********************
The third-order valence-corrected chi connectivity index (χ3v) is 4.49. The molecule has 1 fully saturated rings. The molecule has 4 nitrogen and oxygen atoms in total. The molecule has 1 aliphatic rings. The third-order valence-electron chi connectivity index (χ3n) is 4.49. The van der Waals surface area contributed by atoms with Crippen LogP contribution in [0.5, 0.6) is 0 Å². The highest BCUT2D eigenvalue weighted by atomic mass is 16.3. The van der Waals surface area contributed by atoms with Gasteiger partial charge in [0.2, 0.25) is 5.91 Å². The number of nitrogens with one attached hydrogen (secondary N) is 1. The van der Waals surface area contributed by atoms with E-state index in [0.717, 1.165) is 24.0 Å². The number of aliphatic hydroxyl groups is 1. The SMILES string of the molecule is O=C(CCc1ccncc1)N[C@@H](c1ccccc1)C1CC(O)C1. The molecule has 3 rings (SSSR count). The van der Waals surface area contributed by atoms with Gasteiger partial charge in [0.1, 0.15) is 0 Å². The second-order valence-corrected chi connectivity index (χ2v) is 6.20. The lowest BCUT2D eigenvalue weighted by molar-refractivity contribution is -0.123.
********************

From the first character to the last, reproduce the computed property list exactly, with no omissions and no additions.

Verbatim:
The third-order valence-corrected chi connectivity index (χ3v) is 4.49. The molecule has 1 fully saturated rings. The molecule has 4 nitrogen and oxygen atoms in total. The molecule has 1 aliphatic rings. The third-order valence-electron chi connectivity index (χ3n) is 4.49. The van der Waals surface area contributed by atoms with Crippen LogP contribution in [0.5, 0.6) is 0 Å². The highest BCUT2D eigenvalue weighted by atomic mass is 16.3. The van der Waals surface area contributed by atoms with Gasteiger partial charge in [0.2, 0.25) is 5.91 Å². The number of nitrogens with one attached hydrogen (secondary N) is 1. The van der Waals surface area contributed by atoms with E-state index in [0.717, 1.165) is 24.0 Å². The number of aliphatic hydroxyl groups is 1. The SMILES string of the molecule is O=C(CCc1ccncc1)N[C@@H](c1ccccc1)C1CC(O)C1. The molecule has 3 rings (SSSR count). The van der Waals surface area contributed by atoms with Gasteiger partial charge in [0.1, 0.15) is 0 Å². The second-order valence-corrected chi connectivity index (χ2v) is 6.20. The lowest BCUT2D eigenvalue weighted by molar-refractivity contribution is -0.123.